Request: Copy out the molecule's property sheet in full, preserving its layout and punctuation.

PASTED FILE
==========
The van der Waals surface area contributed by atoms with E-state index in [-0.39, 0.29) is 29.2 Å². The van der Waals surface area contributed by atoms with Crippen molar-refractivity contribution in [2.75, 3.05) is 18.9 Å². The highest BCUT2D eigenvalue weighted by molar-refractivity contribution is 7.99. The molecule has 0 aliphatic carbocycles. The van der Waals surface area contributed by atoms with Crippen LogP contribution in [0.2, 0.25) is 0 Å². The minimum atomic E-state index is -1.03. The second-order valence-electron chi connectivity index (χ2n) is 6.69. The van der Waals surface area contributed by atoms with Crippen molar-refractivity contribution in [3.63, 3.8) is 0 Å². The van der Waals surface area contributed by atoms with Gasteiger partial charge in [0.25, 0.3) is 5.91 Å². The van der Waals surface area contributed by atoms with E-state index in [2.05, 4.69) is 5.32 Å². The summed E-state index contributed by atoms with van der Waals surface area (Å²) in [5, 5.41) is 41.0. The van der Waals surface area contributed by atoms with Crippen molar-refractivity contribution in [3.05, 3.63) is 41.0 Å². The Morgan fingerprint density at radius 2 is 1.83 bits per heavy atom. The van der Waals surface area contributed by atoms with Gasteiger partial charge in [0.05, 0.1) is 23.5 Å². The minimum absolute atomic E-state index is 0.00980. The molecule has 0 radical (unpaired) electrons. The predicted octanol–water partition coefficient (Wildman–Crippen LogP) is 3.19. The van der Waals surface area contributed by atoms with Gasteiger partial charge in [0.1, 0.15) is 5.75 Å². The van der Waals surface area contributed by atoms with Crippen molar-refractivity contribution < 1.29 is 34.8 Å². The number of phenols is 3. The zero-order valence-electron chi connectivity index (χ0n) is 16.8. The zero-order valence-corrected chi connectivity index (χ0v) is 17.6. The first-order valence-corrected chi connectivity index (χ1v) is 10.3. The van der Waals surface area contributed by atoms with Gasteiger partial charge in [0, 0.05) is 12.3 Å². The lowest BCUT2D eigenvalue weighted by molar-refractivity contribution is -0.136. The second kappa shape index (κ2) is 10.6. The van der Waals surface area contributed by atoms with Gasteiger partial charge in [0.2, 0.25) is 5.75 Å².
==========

The van der Waals surface area contributed by atoms with E-state index in [-0.39, 0.29) is 29.2 Å². The van der Waals surface area contributed by atoms with Crippen molar-refractivity contribution in [2.75, 3.05) is 18.9 Å². The highest BCUT2D eigenvalue weighted by molar-refractivity contribution is 7.99. The molecule has 0 aliphatic carbocycles. The van der Waals surface area contributed by atoms with Crippen LogP contribution in [0.2, 0.25) is 0 Å². The minimum atomic E-state index is -1.03. The second-order valence-electron chi connectivity index (χ2n) is 6.69. The van der Waals surface area contributed by atoms with Crippen molar-refractivity contribution in [3.63, 3.8) is 0 Å². The van der Waals surface area contributed by atoms with Gasteiger partial charge in [0.25, 0.3) is 5.91 Å². The van der Waals surface area contributed by atoms with E-state index in [2.05, 4.69) is 5.32 Å². The summed E-state index contributed by atoms with van der Waals surface area (Å²) in [5, 5.41) is 41.0. The van der Waals surface area contributed by atoms with Crippen molar-refractivity contribution in [3.05, 3.63) is 41.0 Å². The Morgan fingerprint density at radius 2 is 1.83 bits per heavy atom. The van der Waals surface area contributed by atoms with Gasteiger partial charge in [0.05, 0.1) is 23.5 Å². The minimum absolute atomic E-state index is 0.00980. The molecule has 0 radical (unpaired) electrons. The predicted octanol–water partition coefficient (Wildman–Crippen LogP) is 3.19. The van der Waals surface area contributed by atoms with Gasteiger partial charge in [0.1, 0.15) is 5.75 Å². The van der Waals surface area contributed by atoms with Crippen molar-refractivity contribution < 1.29 is 34.8 Å². The number of phenols is 3. The zero-order valence-electron chi connectivity index (χ0n) is 16.8. The zero-order valence-corrected chi connectivity index (χ0v) is 17.6. The first-order valence-corrected chi connectivity index (χ1v) is 10.3. The van der Waals surface area contributed by atoms with Gasteiger partial charge in [0, 0.05) is 12.3 Å². The lowest BCUT2D eigenvalue weighted by molar-refractivity contribution is -0.136. The second kappa shape index (κ2) is 10.6. The van der Waals surface area contributed by atoms with Gasteiger partial charge in [0.2, 0.25) is 5.75 Å².